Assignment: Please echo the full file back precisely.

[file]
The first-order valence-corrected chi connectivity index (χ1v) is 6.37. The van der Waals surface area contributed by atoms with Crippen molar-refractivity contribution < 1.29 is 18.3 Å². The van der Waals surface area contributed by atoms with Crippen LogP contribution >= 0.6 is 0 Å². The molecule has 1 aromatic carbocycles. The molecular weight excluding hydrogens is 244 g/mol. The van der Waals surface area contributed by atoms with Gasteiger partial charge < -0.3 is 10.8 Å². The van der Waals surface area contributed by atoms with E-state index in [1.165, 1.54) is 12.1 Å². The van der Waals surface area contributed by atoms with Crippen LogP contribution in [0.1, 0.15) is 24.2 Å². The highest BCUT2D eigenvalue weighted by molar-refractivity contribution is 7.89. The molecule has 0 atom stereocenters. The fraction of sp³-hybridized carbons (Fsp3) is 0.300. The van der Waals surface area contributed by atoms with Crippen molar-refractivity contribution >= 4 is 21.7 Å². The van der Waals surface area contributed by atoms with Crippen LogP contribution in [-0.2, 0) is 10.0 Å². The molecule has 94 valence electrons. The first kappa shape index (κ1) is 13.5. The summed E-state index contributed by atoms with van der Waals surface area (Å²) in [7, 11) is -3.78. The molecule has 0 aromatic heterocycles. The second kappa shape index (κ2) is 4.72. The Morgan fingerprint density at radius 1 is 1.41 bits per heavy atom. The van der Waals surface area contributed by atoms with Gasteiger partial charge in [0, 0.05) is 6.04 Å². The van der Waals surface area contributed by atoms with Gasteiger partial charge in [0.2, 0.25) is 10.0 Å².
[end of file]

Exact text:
The first-order valence-corrected chi connectivity index (χ1v) is 6.37. The van der Waals surface area contributed by atoms with Crippen molar-refractivity contribution < 1.29 is 18.3 Å². The van der Waals surface area contributed by atoms with Crippen LogP contribution >= 0.6 is 0 Å². The molecule has 1 aromatic carbocycles. The molecular weight excluding hydrogens is 244 g/mol. The van der Waals surface area contributed by atoms with Gasteiger partial charge < -0.3 is 10.8 Å². The van der Waals surface area contributed by atoms with E-state index in [1.165, 1.54) is 12.1 Å². The van der Waals surface area contributed by atoms with Crippen LogP contribution in [0.1, 0.15) is 24.2 Å². The highest BCUT2D eigenvalue weighted by molar-refractivity contribution is 7.89. The molecule has 0 atom stereocenters. The fraction of sp³-hybridized carbons (Fsp3) is 0.300. The van der Waals surface area contributed by atoms with Crippen molar-refractivity contribution >= 4 is 21.7 Å². The van der Waals surface area contributed by atoms with Crippen LogP contribution in [-0.2, 0) is 10.0 Å². The molecule has 94 valence electrons. The first kappa shape index (κ1) is 13.5. The summed E-state index contributed by atoms with van der Waals surface area (Å²) in [7, 11) is -3.78. The molecule has 0 aromatic heterocycles. The second kappa shape index (κ2) is 4.72. The Morgan fingerprint density at radius 1 is 1.41 bits per heavy atom. The van der Waals surface area contributed by atoms with Gasteiger partial charge in [0, 0.05) is 6.04 Å². The van der Waals surface area contributed by atoms with Gasteiger partial charge in [0.2, 0.25) is 10.0 Å².